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April 20, 2022
Squishy Physics Seminar
Amélie Chardac, Department of Physics, Brandeis University
6 - 7:30pm | Pierce Hall 301, 29 Oxford Street

Life and death of topological defects in polar active matter

Abstract: Active-matter physics describes the mesmerizing dynamics of interacting motile bodies : from bird flocks and cell colonies, to collections of synthetic units independently driven far from equilibrium. When motile units self-assemble into flocks where all particles propel along the same direction, they realize one of the most robust ordered phase observed in Nature. But, after twenty five years of intense research the very mechanism controlling the ordering dynamics of both living and artificial flocks has remained unsettled.

In this talk, building on model experiments based on Quincke rollers, I will first explain how a flock suppresses its singularities to form an ordered spontaneous flow. Combining experiments, simulations and theory I will show how to elucidate the elementary excitations of 2D polar active matter and explain their phase ordering dynamics as a self-similar process emerging from the annihilation of ±1 defects along a filamentous network of domain walls with no counterparts in passive systems.

In a second part, I will address the robustness of long range order and discuss the stabilization of topological defects in a polar active fluid through disordered media. Combining experiments and theory, I will show that colloidal flocks collectively cruise through disorder without relaxing the topological singularities of their flows, unlike in pure systems. Introducing colloidal flocks in micro patterned circular chambers, we reveal a state of strongly disordered active matter with no counterparts in equilibrium : a dynamical vortex glass. The resulting state is highly dynamical but the flow patterns, shaped by a finite density of frozen vortices, are stationary and exponentially degenerated.

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April 13, 2022
Squishy Physics Seminar
Guillermina Ramirez-San Juan, Brandeis University
6 - 7:30pm | Pierce Hall, room 301, 29 Oxford Street

Collective dynamics, waves and synchronization in arrays of cilia

Abstract: Living organisms rely on flows to perform essential functions that range from swimming and feeding in unicellular organisms to mucus clearance in humans. These flows are generated by the inte­grated activity of thousands of microscopic beating filaments attached to cell surfaces (cilia). In cells, collections of cilia exhibit highly complex temporal patterns known as metachronal waves. The lack of measurements of the geometric and dynamic properties of cilia arrays has limited our ability to understand the mechanisms of pattern formation. In my talk I will discuss the advantages of ciliated swimmers as experimental model systems where such measurements can be readily performed. Performing precise measurements and perturbations of temporal patterning in cilia arrays will enable the identification of the physical mechanisms underlying collective behaviors of cilia. This integrated view that seeks to link cilia patterning with flow structure will significantly increase our understanding of the physiology of cilia arrays in vivo.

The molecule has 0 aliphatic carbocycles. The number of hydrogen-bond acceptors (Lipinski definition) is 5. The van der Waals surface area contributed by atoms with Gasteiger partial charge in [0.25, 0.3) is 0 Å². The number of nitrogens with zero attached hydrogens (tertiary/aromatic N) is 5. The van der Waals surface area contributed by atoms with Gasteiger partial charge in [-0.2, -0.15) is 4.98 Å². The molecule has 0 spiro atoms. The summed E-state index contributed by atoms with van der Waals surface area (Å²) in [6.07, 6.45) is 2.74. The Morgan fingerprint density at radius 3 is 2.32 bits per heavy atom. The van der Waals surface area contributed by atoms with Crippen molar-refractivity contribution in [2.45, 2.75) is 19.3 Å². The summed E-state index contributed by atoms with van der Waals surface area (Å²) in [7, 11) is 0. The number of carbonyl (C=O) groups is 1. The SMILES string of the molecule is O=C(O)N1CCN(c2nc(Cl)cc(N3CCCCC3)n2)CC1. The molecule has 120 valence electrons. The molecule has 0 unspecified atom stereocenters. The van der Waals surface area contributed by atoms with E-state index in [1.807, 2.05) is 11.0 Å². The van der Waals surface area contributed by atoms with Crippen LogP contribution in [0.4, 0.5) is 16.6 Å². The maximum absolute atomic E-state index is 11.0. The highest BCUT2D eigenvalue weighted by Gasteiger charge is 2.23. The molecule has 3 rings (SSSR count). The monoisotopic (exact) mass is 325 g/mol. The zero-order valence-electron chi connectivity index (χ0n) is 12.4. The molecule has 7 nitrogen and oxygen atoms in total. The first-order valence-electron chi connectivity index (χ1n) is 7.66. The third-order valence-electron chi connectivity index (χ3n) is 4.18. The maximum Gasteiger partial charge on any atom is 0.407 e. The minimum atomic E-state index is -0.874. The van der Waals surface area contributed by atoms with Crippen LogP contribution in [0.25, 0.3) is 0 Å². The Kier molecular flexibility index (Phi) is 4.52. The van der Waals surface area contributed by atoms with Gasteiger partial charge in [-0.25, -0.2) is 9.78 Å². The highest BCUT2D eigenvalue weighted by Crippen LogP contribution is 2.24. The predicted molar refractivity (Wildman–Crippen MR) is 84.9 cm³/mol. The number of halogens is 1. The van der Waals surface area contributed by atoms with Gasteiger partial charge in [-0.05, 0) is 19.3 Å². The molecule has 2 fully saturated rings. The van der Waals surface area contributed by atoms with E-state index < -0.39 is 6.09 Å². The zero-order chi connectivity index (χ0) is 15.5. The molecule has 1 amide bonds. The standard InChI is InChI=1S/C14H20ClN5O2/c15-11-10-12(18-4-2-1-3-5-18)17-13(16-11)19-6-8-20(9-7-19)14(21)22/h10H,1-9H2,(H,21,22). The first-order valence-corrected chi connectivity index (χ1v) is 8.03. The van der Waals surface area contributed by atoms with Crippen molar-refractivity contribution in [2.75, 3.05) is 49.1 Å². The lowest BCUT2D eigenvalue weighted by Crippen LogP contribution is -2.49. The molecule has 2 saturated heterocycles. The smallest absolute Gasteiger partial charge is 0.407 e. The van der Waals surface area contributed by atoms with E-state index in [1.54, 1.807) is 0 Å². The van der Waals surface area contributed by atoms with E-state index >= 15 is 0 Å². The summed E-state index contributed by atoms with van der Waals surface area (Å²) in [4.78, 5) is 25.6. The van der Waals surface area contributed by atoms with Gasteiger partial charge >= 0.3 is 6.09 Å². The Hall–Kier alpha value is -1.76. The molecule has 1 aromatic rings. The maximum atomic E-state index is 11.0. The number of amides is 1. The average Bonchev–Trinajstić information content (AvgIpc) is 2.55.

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April 7, 2022
Active Matter Seminar, Center of Mathemetical Sciences and Applications
Ben Simons, Cambridge University
1:00pm – 2:30pm (EST) | Remote

Theories of branching morphogenesis

Abstract: The morphogenesis of branched tissues has been a subject of long-standing debate. Although much is known about the molecular pathways that control cell fate decisions, it remains unclear how macroscopic features of branched organs, including their size, network topology and spatial pattern are encoded. Based on large-scale reconstructions of the mouse mammary gland and kidney, we begin by showing that statistical features of the developing branched epithelium can be explained quantitatively by a local self-organizing principle based on a branching and annihilating random walk (BARW). In this model, renewing tip-localized progenitors drive a serial process of ductal elongation and stochastic tip bifurcation that terminates when active tips encounter maturing ducts. Then, based on reconstructions of the developing mouse salivary gland, we propose a generalisation of BARW model in which tips arrested through steric interaction with proximate ducts reactivate their branching programme as constraints become alleviated through the expansion of the underlying mesenchyme. This inflationary branching-arresting random walk model offers a more general paradigm for branching morphogenesis when the ductal epithelium grows cooperatively with the tissue into which it expands.